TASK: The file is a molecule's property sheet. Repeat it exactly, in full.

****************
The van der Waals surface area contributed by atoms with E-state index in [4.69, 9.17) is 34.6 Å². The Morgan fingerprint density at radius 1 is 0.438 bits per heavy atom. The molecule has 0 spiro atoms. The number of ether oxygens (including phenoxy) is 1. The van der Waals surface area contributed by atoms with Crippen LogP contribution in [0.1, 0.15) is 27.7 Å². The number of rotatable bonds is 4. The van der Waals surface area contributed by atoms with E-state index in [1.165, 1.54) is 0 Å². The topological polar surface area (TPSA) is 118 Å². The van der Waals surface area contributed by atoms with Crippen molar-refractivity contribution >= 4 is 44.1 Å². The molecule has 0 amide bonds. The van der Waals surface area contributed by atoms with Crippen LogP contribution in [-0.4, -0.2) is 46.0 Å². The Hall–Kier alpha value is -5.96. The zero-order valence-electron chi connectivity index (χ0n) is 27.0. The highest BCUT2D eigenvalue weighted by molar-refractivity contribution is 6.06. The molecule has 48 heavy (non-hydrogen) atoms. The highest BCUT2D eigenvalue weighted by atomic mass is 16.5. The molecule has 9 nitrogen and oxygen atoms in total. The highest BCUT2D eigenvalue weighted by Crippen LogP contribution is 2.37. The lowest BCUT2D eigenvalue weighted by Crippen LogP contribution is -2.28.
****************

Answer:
The van der Waals surface area contributed by atoms with E-state index in [4.69, 9.17) is 34.6 Å². The Morgan fingerprint density at radius 1 is 0.438 bits per heavy atom. The molecule has 0 spiro atoms. The number of ether oxygens (including phenoxy) is 1. The van der Waals surface area contributed by atoms with Crippen LogP contribution in [0.1, 0.15) is 27.7 Å². The number of rotatable bonds is 4. The van der Waals surface area contributed by atoms with E-state index in [1.165, 1.54) is 0 Å². The topological polar surface area (TPSA) is 118 Å². The van der Waals surface area contributed by atoms with Crippen molar-refractivity contribution >= 4 is 44.1 Å². The molecule has 0 amide bonds. The van der Waals surface area contributed by atoms with Crippen LogP contribution in [-0.4, -0.2) is 46.0 Å². The Hall–Kier alpha value is -5.96. The zero-order valence-electron chi connectivity index (χ0n) is 27.0. The highest BCUT2D eigenvalue weighted by molar-refractivity contribution is 6.06. The molecule has 48 heavy (non-hydrogen) atoms. The highest BCUT2D eigenvalue weighted by atomic mass is 16.5. The molecule has 9 nitrogen and oxygen atoms in total. The highest BCUT2D eigenvalue weighted by Crippen LogP contribution is 2.37. The lowest BCUT2D eigenvalue weighted by Crippen LogP contribution is -2.28.